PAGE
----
We are four months into 2016 and the global economic prospects are still uncertain.
The International Monetary Fund (IMF) chief has just issued another warning in recent days, stating that the outlook for global growth is weak and has encouraged policy makers across the world to work together to “bolster confidence, support growth, and guard more effectively against the risk of a derailed recovery”.
According to the IMF, lower consumer-led expenditure and governments that are less likely to use fiscal facets to support the economy, coupled with high levels of public debt (which are now the highest since World War 2) are creating a prolonged low-growth environment that can have very serious socio-economic implications.
Most of the developed nations have already embarked on a negative interest rates policy to address the low economic growth. However, as evidenced by this warning, their efforts have not yet been successful and markets and economies are still facing many uncertainties.
Euro Area interest rates at various maturities
Potential Trading Opportunities
Although sluggish growth and negative interest rates are not pleasing for the majority of fund managers and pensioners, certain drivers and trends can potentially create opportunities to the benefit of traders. Below is an overview of some of these drivers and their follow-on impact on the Japanese Yen, ASX200, gold and the Aussie dollar.
Please note that these are our analysis of the market environment. They are not trade recommendations and you should have your own risk management strategy in place when trading the markets.
1) Opportunities and challenges in the banking sector
All traders, whether equity or FX, should always keep an eye on the banking sector because stress and pressure in this space can affect every tradeable security across the globe (remember GFC?).
The low growth environment has put banks under downward pressure from various sources. First, it has limited the amount of investment activities which has inherently meant lower revenues for banks which are the traditional providers of investment capital.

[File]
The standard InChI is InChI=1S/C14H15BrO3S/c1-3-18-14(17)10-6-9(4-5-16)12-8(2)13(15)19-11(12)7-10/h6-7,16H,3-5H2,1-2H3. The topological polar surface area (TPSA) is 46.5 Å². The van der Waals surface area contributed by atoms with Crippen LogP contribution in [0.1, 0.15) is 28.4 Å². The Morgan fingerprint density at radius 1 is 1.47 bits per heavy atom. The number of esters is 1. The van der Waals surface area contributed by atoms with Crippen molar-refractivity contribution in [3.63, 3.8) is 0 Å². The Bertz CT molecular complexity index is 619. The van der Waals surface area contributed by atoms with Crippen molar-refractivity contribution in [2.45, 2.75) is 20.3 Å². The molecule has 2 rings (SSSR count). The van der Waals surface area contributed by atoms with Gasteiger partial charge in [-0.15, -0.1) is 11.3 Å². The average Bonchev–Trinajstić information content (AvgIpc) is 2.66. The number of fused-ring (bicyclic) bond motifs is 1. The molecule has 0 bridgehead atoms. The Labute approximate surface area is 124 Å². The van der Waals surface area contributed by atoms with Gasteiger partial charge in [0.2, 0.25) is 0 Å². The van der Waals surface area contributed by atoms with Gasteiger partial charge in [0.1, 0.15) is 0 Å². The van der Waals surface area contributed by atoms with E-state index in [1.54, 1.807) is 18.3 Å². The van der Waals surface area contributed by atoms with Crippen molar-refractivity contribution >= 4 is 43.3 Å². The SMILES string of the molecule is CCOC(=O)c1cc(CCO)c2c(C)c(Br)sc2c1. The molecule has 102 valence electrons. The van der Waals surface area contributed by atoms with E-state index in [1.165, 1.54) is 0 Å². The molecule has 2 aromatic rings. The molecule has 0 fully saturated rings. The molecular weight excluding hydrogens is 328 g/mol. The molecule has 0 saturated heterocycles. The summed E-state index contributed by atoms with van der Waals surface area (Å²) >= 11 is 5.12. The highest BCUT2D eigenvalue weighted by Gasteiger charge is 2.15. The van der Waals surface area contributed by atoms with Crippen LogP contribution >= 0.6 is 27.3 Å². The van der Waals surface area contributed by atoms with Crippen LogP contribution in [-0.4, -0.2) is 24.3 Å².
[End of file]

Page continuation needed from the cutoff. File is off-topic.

Second, it has made many banks deal with negative interest rates. Banks are not yet willing to pass the negative rates to their customers because they want to keep their market share and to discourage people from cashing in their deposits.
Therefore, negative rates have caused bank profits to shrink as the difference between interests they receive and the interest they pay has narrowed.
Third, the prolonged lower commodity prices resulting from slower demand from China and other emerging economies has pushed a number of mining and energy companies, which have had large debts, to the edge of bankruptcy. This is obviously bearish for banks as they have been the capital (loans) providers to these companies.
Although Australian banks don’t yet have to deal with prospects of negative rates, they have pretty much remained in synch with their overseas counterparts, thanks to the end of the mining boom and lower commodity prices and bankruptcies in the mining and energy sector.
For example, ANZ Bank has just announced that they will lose an extra $100 million in mining related bad debts. Furthermore, Aussie banks are quite vulnerable to the property market here in Australia.
Over the years, Australian banks have loaned out billions of dollars to property investors and therefore would have a lot to lose should the property market bubble burst.
Major four banks performance
From a trading perspective, deterioration in the banking sector can cause a chain of systematic risks which in turn may switch on a number of “risk off” trades.
Using the historical relationship between banks and asset markets, I have calculated that if the current downward trend in global and domestic banks accelerates and markets start to price in an additional weakness in this sector, some trading opportunities may arise in AUDUSD, AUDJPY, ASX 200 and Gold (In AUD).
The table below shows how much these assets may move should Australian banks drop by an extra 20% from here:
As you can see, ASX 200 index and AUDJPY traders may actually find meaningful medium-term trends should the banking sector start to deteriorate again.
AUDJPY has recently enjoyed great buying support from yield-hungry Japanese investors as Australian currency offers a relative attractive yield.
At the moment, the pair has found solid resistance around 86.00 and deterioration in the banking sector can be a catalyst for this resistance to uphold and push the currency pair back to the 78 -79 band.
2) Trading Interest Rates Movements